Histological assessment was available from blocks from 31 patients. Twenty-four of these were adenocarcinomas, of which four showed mucinous nnd three signet-ring cell features. A CLR was observed in 10 and TILS were seen in 14 cases. Overall, in 22 cases, at least one LS associated histological feature was identified. No statistically significant differences were found when comparing the presence of any LS histological feature to median age of diagnosis, gender or tumour location (p = 0.2, 1.0 and 1.0, respectively). Comparing histological features to MMR status showed that 70% of MMR-deficient tumours had at least one LS associated histological feature (n = 7/10). Three of the four mucinous adenocarcinomas were found to be MMR-deficient, whereas none of the signet-cell ring carcinomas showed MMR deficiency. CLR was found in four MMR-deficient tumours, as well as four MMR-proficient tumours. TILS were found in four tumours with MMR deficiency and in nine tumours with intact MMR function. No correlation between MMR status and histological features was found (p = 1.00) (Table II).




MMR status

We set outto determine the prevalence of DNA MMR deficiencg in CRCs in young indigenous Africans from South Africa. DNA MMR deficiency was identified in 37% of cases (n = 10/27). A similar study from Morocco found 15% of colorectal tumours in patients under the age of 50 years to be MMR deficient on IHC staining.13 Three studies from western countries found percentages between 14-19%.14-16 In south-east Asia, another three studies reported percentages of 5%, 18% and 21%.17-19 An Iranian study only included CRC patients that met the strict Amsterdam II criteria and found 22.6% of cases to be MMR-deficient.20 The only similar percentage was found in a Peruvian study, reporting 38.8% MMR deficiency and/or MSI in a cohort that was not selected on the basis of age.21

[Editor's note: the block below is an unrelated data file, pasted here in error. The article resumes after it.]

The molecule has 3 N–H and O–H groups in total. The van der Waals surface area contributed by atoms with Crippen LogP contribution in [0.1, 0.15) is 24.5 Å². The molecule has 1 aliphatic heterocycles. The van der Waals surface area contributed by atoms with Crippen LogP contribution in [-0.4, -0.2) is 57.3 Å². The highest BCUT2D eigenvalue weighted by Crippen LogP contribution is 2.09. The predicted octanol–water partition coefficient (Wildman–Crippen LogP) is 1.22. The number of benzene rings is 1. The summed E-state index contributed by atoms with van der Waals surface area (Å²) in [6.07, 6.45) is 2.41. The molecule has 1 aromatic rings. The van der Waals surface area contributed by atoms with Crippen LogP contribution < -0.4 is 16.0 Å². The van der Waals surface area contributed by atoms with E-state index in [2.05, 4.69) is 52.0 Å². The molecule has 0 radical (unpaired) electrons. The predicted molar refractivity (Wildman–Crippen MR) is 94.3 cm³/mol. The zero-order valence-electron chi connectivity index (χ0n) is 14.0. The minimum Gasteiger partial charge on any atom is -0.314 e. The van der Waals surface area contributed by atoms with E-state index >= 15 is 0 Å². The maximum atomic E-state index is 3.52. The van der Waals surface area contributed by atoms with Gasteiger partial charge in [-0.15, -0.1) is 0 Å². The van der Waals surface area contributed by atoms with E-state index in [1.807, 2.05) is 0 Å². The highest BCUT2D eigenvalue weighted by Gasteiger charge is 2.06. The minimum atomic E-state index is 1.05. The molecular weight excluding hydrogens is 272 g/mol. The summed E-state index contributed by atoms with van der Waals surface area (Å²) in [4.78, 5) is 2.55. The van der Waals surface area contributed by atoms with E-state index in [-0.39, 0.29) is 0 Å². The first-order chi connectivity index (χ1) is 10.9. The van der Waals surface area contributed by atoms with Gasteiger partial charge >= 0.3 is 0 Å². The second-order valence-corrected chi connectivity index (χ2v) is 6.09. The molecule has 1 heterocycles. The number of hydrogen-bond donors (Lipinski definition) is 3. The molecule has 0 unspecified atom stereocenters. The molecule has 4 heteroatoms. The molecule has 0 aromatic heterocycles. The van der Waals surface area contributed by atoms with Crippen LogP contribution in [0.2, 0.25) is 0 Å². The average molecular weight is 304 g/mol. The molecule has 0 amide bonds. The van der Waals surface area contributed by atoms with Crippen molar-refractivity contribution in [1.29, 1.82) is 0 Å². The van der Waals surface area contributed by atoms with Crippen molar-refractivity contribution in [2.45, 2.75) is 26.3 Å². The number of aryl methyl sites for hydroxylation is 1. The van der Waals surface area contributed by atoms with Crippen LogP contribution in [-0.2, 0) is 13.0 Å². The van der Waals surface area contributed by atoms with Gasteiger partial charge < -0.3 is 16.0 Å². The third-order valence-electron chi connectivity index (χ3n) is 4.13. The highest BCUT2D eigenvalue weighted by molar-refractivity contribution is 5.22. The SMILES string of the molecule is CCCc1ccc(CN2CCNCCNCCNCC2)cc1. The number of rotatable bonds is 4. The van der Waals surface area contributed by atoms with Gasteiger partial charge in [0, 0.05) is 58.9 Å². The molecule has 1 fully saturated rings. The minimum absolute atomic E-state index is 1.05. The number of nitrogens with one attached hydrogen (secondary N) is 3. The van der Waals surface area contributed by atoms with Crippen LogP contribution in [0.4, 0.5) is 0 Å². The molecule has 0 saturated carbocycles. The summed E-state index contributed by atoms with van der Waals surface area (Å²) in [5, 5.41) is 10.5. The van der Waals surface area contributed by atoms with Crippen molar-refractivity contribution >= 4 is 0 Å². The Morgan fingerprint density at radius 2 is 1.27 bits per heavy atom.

This study did not assess for the possible negative staining of MLH1 due to hypermethylation of MLH1 in sporadic tumours. Because it is estimated that hypermethylation of MLH1 occurs in 15% of sporadic tumours, 80% of the MLH1 protein deficient tumours in this cohort are expected to be sporadic.22,23 This would imply that four or five of the six MLHl-deficient tumours are sporadic, reducing the prevalence of LS in this cohort to 18.5-22%.

However, Perea et al. noted that in early-onset CRC, MMR deficiency is mostly related to LS and not to somatic hypermethylation of MLH1.24 Furthermore, none of the percentages reported on the other studies were yet corrected for sporadic hypermethylation of MLH1.

In addition, one-third of mutations in MLH1 are missense mutations that may stain false-positive, a number of MMR-proficient tumours in this cohort might actually be MLHl-deficient.8

It has been hypothesised that because staining of MMR proteins can be focal, negative staining in biopsies might not be reliable.8 Kumarasinghe et al.25 provided evidence that IHC staining on biopsies had the same accuracy and was easier to interpret.

MMR-proficient tumours

The most notable difference between the MMR-deficient and MMR-proficient tumour cases is the difference in age at diagnosis (44 vs 35 years, respectively). The MMR-proficient group has a significantly lower median age at diagnosis.